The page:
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Ylva Johansson

European commissioner for home affairs


The European Commission’s Berlaymont building in Brussels is packed with top officials who want the limelight on all things tech. Out of all of them, it’s Home Affairs Commissioner Ylva Johansson who is shocking the tech sector most.

Johansson may lack the star power that colleagues like Margrethe Vestager, Thierry Breton or Věra Jourová possess through the sheer size and weight of their various portfolios, but she has managed to make a mark on Europe’s approach to tech in a way that has industry executives on their toes — and on edge.

The 58-year-old got into politics through a fringe left-wing party in Sweden before joining the Social Democrats and serving in ministerial positions for core left-wing portfolios, including schools, welfare and employment. Her office space is set up to reflect egalitarianism, with her desk tucked in a corner and a couch and coffee table at the center for political bargaining and dealmaking. She wields a style of conversation that is more reflective of a union boss than it is of the traditionally reserved EU official. And as she talks, she chews away at Swedish snus tobacco as if it’s a pack of mints.

A political bulldozer who doesn’t mince her words, Johansson is breaking deadlocks on long-standing technology issues that have pitted security officials against privacy advocates and tech firms.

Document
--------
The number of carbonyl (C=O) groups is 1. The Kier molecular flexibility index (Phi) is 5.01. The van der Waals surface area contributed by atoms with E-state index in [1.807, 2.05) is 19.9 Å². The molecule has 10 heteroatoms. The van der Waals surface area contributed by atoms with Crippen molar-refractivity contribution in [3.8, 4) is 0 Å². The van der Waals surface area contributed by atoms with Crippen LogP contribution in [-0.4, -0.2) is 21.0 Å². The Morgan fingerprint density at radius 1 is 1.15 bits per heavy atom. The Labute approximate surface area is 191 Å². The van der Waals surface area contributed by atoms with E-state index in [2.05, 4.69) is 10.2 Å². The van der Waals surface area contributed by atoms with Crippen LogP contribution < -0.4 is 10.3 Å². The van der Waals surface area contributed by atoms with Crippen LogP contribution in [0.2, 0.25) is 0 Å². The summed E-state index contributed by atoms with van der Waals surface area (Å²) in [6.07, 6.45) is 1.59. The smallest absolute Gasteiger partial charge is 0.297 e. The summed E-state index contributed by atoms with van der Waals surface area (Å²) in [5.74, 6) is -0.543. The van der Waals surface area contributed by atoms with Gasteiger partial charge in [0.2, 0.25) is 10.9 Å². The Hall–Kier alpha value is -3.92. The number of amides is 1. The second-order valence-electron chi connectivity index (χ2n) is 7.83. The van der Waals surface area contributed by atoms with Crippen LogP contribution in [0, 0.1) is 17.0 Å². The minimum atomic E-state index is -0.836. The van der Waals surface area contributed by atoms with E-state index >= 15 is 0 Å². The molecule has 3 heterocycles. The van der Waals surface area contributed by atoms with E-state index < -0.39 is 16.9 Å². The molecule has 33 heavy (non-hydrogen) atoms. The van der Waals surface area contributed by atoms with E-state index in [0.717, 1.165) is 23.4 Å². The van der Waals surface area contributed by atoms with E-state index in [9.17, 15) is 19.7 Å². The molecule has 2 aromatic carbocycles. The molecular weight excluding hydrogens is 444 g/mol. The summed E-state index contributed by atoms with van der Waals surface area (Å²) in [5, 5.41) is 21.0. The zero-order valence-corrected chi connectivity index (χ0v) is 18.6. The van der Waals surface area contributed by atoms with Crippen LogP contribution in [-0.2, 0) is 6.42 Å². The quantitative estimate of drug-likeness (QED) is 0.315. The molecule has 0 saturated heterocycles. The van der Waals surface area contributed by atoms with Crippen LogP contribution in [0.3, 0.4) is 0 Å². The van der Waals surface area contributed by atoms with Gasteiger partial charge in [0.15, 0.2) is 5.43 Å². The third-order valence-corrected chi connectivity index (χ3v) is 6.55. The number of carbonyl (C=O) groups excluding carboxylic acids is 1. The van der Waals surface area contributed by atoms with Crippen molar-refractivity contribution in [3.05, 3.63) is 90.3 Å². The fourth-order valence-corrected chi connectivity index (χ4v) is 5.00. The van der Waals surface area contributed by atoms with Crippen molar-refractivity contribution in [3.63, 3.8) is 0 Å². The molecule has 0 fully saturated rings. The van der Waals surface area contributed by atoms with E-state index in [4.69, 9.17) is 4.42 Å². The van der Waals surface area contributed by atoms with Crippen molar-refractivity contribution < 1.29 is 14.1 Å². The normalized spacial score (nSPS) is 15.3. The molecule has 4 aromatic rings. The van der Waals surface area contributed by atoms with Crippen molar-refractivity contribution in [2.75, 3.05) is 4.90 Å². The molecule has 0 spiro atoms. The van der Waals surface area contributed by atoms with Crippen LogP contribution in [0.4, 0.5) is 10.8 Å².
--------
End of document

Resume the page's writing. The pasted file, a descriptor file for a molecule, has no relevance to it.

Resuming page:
An EU proposal aimed at clamping down on child sexual abuse material online will force platforms to scan messages for such illegal content. Johansson doesn’t hold back in shaming Big Tech platforms for hosting the content, telling tech executives in the room at this year’s POLITICO 28 event in March that “we are protecting copyright rights better than we are protecting children.”

On privacy issues too, she’s rolling out an agenda that favors law enforcement’s interests over those of Europe’s powerful digital rights groups and parts of the tech sector.

Under Johansson’s watch, the EU’s law enforcement agency Europol is getting a massive power boost in its ability to process large data sets, exchange personal information with private companies and develop its own crime-fighting tech. She positioned herself close to security hawks in the so-called Five Eyes countries — the United States, the United Kingdom, Canada, Australia and New Zealand — when she took aim at encryption technology that underpins global confidential and secure messaging. Encrypted messaging is an area where she’s pushing the EU’s national governments to come up with “a way forward” to access such protected messages legally for law-enforcement purposes. Johansson is also spearheading talks to revive an EU-wide data-retention scheme, blowing past half a dozen European court judgments that slammed national governments for violating privacy when forcing telecoms to retain large datasets on citizens.

What to watch out for this year: Johansson’s betting the house on her proposal to quash child sexual abuse online. Expect her to brush off criticism and pushback over privacy concerns.

What’s their superpower: Possessing sheer tenacity. Johansson has shown herself to be a combative rulemaker who knows how to get what she wants.

Influence score: 25/30

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